First came SatNav, the satellite system that helps guide even the most hapless drivers home – now the "SatLav" has been unveiled, to guide shoppers to the nearest toilet.
The new system uses satellite technology to pinpoint the whereabouts of the anxious user and then sends them details about their nearest convenience.
It is one of a growing number of services available to mobile phone users, who can already use their handsets to get directions or find taxis, plumbers or even recycling centres.
The technology used in SatLav is similar to that in modern GPS systems. The user simply sends a text message with the word ‘toilet’ to 80097, and a satellite pinpoints their location.
The satellite picks up the mobile phone’s signal and uses it to find the location of the nearest phone mast.
From that it establishes the post code in which the user is standing, which it sends to a database containing all of the toilets registered with the scheme.
The database then automatically finds a toilet that matches the postcode and sends a text message back to the user with the information. The entire process takes just seconds.
Robert Thurner, commercial director of mobile technology company Incentivated, which developed SatLav and maintains the database of toilets, said that the latest mobile technology was "making residents’ lives easier".
He said: "Whether they want to pay the congestion charge via their mobile or find their nearest recycling centres or licensed minicabs, mobile can offer an immediate solution, at any time and anywhere."
It is currently only available across 8.5 sq miles of Westminster in London and will cost 25p to use, with Westminster council paying a further nine pence.
The scheme could be rolled out across other parts of the country if it proves successful.
SatLav was developed by the council with Incentivated and is the brainchild of student Gail Knight, who entered the idea into a council competition.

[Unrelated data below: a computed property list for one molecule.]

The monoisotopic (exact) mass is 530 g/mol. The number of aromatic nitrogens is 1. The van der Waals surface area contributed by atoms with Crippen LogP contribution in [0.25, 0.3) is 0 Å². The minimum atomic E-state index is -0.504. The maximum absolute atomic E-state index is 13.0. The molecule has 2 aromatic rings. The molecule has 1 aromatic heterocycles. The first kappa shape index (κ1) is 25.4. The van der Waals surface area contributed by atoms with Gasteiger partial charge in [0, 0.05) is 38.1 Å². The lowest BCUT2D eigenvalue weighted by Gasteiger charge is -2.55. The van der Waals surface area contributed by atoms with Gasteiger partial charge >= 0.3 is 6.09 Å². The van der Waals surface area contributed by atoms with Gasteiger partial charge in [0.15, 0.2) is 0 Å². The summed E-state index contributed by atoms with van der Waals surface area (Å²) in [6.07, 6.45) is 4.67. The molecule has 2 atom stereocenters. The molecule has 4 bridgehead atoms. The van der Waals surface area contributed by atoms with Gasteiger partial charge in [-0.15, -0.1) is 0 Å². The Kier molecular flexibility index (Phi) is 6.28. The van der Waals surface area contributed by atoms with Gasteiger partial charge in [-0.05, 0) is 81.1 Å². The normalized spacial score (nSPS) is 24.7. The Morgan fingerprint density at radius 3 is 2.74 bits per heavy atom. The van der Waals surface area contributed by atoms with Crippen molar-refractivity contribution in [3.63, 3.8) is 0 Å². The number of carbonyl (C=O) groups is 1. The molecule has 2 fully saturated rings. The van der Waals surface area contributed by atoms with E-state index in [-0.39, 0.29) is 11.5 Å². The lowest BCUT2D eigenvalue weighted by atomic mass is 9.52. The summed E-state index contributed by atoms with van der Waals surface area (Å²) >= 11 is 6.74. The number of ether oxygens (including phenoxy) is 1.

Miss Knight, 26, said: "When I am out with friends we are always ducking into McDonalds or department stores to use their loos but we feel a bit bad about it."
She added: "I thought a text service would be really useful for people on the move."
Around 15 million people visit Westminster’s public toilets each year, while one million people come to the area every day.
The new service covers 40 council-run facilities and others run by the Greater London Authority and London Underground.
In addition, major Oxford Street stores including Marks & Spencer, John Lewis and House of Fraser have signed up to the scheme.
Westminster councillor Alan Bradley said: "From today onwards nobody should get caught short again, and we understand how important that is, be it for a young mum with children in tow, older people or friends on a shopping trip or a night out."
It is hoped that giving people a service to tell them where their nearest toilet is might also encourage them not to urinate on the street after a night on the town.
Westminster council already provides temporary urinals in the West End at weekends.
It estimates that this measure alone prevents more than 10,000 gallons (4,500 litres) of urine ending up in alleyways each year.